American history, biographies, book reviews, Millard Fillmore, Paul Finkelman, presidential biographies, Presidents, Robert Rayback
Thirteen apparently wasn’t Millard Fillmore’s magic number. And the presidency clearly wasn’t the job for which he was best suited. So when he became the nation’s thirteenth chief executive (following Zachary Taylor’s death) he must have swallowed hard and wondered what exactly he had gotten himself into.
He hadn’t expected to serve as president, of course. He was nominated as the Whig Party vice presidential nominee partly in an attempt to bring geographic balance to the ticket. In those days, serving as vice president was basically an honorific office – and form of political purgatory. Seldom did it require a sophisticated skill set or broad base of political support.
But Fillmore, who seemed to make a fairly effective local and state politician, was not designed for this type of national office. And given the political and social challenges of the United States, the 1850s was clearly not the right time to test his mettle. The experiment didn’t end disastrously, but he did not meaningfully improve America’s trajectory. Depending on your perspective, he either exacerbated already high tensions or he merely delayed the inevitable Civil War by making false choices.
In any event, history has judged him harshly and he consistently ranks as one of the worst half-dozen or so presidents. He seems more like someone who would have made a fine mayor of Albany or Buffalo – or the successful president of a small-town bank. But as a national leader at a very heated time he found himself in the wrong place at the wrong time.
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* Robert Rayback attempted to rescue Fillmore’s legacy and reputation through his 1959 biography “Millard Fillmore: Biography of a President.” This is undoubtedly the definitive biography of Fillmore and is an invaluable source of information on his life of local, state and national public service. The more interesting aspects of the book are fascinating (Fillmore’s political battles with Thurlow Weed and William Seward, in particular) but there are large sections which are quite dull. On balance it is a steady and useful examination an obscure former president, though clearly too supportive of Fillmore’s service as president. (Full review here)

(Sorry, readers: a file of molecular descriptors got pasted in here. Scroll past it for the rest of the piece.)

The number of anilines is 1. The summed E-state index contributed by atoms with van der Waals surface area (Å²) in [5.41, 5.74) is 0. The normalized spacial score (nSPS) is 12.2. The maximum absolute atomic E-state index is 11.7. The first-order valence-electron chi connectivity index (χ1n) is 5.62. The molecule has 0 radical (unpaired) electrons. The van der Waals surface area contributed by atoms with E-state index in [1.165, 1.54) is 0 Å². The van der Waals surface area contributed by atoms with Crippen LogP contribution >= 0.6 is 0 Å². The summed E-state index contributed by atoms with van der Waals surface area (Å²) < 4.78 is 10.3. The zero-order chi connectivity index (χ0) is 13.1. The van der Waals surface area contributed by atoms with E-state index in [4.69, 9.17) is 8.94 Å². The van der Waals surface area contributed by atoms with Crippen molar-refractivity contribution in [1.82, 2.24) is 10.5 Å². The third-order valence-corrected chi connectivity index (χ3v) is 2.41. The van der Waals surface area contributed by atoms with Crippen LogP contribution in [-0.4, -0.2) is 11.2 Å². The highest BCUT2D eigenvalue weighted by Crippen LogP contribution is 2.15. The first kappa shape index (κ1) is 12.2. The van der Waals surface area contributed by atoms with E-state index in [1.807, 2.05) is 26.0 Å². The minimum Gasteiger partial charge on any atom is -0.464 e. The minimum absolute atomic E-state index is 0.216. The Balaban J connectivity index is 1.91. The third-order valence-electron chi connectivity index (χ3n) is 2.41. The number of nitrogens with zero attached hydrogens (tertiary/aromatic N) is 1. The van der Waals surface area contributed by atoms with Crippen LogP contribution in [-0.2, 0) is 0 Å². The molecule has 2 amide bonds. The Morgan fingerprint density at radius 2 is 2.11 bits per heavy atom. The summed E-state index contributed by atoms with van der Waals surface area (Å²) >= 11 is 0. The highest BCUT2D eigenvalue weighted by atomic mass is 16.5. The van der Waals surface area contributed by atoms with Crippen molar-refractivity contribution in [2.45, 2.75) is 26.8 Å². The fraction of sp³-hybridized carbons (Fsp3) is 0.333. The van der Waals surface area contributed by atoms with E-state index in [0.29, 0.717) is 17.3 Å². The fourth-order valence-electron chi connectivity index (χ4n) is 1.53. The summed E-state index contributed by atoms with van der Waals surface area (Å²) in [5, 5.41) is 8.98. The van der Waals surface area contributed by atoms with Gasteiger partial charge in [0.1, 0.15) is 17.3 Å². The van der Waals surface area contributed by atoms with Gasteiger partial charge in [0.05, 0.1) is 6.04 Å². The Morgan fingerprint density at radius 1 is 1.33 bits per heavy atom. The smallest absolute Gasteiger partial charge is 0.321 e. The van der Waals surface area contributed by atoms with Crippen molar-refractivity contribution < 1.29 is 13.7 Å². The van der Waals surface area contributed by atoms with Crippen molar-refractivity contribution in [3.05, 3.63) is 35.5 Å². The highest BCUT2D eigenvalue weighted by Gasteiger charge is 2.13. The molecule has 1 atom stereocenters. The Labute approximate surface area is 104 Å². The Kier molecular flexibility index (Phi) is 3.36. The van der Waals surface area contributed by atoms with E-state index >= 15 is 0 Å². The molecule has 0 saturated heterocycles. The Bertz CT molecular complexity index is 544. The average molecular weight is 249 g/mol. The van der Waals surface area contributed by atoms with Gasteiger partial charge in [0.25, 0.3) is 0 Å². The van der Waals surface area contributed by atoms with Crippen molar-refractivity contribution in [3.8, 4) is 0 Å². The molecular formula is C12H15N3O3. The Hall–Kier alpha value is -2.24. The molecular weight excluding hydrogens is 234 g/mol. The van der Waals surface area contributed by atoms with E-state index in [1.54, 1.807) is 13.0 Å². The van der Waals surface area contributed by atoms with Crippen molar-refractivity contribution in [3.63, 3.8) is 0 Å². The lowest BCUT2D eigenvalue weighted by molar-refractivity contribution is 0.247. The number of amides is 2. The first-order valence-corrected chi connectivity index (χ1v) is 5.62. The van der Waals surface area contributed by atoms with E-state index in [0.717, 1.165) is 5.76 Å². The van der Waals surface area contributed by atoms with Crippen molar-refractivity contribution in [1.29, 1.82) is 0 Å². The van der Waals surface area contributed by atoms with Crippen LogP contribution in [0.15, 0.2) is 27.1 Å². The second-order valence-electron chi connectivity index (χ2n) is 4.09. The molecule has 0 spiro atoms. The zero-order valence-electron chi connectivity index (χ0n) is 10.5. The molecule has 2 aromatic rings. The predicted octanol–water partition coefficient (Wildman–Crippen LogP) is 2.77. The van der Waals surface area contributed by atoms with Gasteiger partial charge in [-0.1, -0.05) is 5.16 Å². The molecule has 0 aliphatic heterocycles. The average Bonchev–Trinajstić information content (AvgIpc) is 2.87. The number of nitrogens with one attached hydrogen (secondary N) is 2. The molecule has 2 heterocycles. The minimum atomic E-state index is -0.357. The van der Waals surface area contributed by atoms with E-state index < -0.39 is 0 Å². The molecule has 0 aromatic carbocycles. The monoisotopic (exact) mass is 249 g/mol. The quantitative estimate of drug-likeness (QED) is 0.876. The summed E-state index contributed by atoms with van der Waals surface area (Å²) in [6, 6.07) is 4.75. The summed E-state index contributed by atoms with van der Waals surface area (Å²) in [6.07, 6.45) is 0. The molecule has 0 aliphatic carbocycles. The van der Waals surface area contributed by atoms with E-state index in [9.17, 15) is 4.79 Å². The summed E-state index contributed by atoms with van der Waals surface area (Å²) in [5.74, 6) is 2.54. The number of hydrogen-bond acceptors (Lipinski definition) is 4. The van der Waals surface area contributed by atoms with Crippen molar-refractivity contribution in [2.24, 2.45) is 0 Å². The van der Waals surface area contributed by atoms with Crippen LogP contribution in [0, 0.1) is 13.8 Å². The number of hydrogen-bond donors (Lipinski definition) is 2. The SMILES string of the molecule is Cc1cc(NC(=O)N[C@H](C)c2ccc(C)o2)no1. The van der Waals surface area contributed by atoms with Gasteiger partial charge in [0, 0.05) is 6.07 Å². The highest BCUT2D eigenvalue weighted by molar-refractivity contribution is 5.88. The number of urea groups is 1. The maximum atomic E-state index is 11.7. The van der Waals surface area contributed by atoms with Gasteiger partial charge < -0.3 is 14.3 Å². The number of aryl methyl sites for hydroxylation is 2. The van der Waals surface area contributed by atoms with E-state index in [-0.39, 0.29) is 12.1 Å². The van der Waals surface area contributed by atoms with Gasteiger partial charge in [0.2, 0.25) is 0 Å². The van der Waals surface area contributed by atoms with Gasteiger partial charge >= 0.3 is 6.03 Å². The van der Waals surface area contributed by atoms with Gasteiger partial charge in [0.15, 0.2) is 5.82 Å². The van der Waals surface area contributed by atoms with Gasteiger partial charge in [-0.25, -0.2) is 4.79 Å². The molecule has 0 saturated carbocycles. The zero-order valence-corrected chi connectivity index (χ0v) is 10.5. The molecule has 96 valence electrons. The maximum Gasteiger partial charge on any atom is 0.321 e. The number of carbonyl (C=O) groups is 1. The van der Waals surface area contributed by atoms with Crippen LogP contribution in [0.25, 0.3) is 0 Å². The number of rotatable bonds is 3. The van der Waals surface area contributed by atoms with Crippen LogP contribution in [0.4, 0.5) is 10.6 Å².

* Paul Finkelman’s 2011 biography “Millard Fillmore” is a brief but spirited rebuttal to Rayback’s work. Finkelman finds Fillmore far less deserving of praise than Rayback. And where some see Fillmore’s actions in support of the Compromise of 1850 (including the Fugitive Slave Act) as calibrated to seek a middle ground to delay the Union’s fracture, Finkelman sees a presidential pretender, possibly unfit for even the role of dog-catcher, who abandons whatever moral standards he may have once embodied and negligently pours fuel on a smoldering fire. Unfortunately, Finkelman’s prosecutorial style is so fiery and furious (and one-sided) it puts the reader on perpetual guard and undermines the potency of author’s thesis. (Full review here)
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Best Biography of Millard Fillmore: “Millard Fillmore: Biography of a President” by Robert Rayback
Most Passionate Condemnation of Fillmore: “Millard Fillmore” by Paul Finkelman
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Steve expressed the opinion that Zachary Taylor was boring and I disagreed, but I completely agree with the his perspective of Fillmore, “the presidency clearly wasn’t the job for which he (Fillmore) was best suited.” I chose the Raybeck biography, which I admittedly went into with minimal Fillmore knowledge. I thoroughly enjoyed the biography which was well written and maintained my attention, even with an incredibly dull subject. As noted in the above review I also believe Fillmore was a phenomenal local politician, president…not so much.
A side note, after Tippecanoe died in office, I am amazed the vice presidency remained “an honorific office.” You would think after experiencing the consequence of not putting much thought into the role (Tyler), the electors would hold the position in slightly more esteem.
I agree with your evaluation of Finkelman’s book; the author was so against Fillmore that I gave up on the book about halfway through.
Of all the presidents, I think Fillmore is the one most in need of a new biography (though Monroe might be the most deserving).
Well, I managed to make it all the way through…but I can’t say I came away from that biography better for the experience.
Separately, I continue to believe that three of the presidents who most deserve a fresh, full-scale and penetrating biography are Van Buren, Fillmore and Monroe. For various reasons this hasn’t happened, but if I had a magic wand…
In any of your reading about Fillmore, did it ever show him to have a sense of humor? What was his personality like? Is there a biography that fleshes this out?
I’ve been following your list faithfully and it hasn’t steered me wrong yet. My local library only had “The Remarkable Millard Fillmore” which I didn’t realize it a humor book. I read it while chuckling at the absurdness of it, but felt I got the gist (with the help of researching the real events). Perhaps an addition for a very “different” take on the 13th president!
Thanks for leaving a comment – and the humorous side note! I’ll admit I haven’t come across the book you’re referring to, andthe staff at the Millard Fillmore house near Buffalo, NY failed to turn me on to it when I visited a couple years ago 🙂 but if I decide to re-engage with POTUS 13 I’ll be on the look out for this title!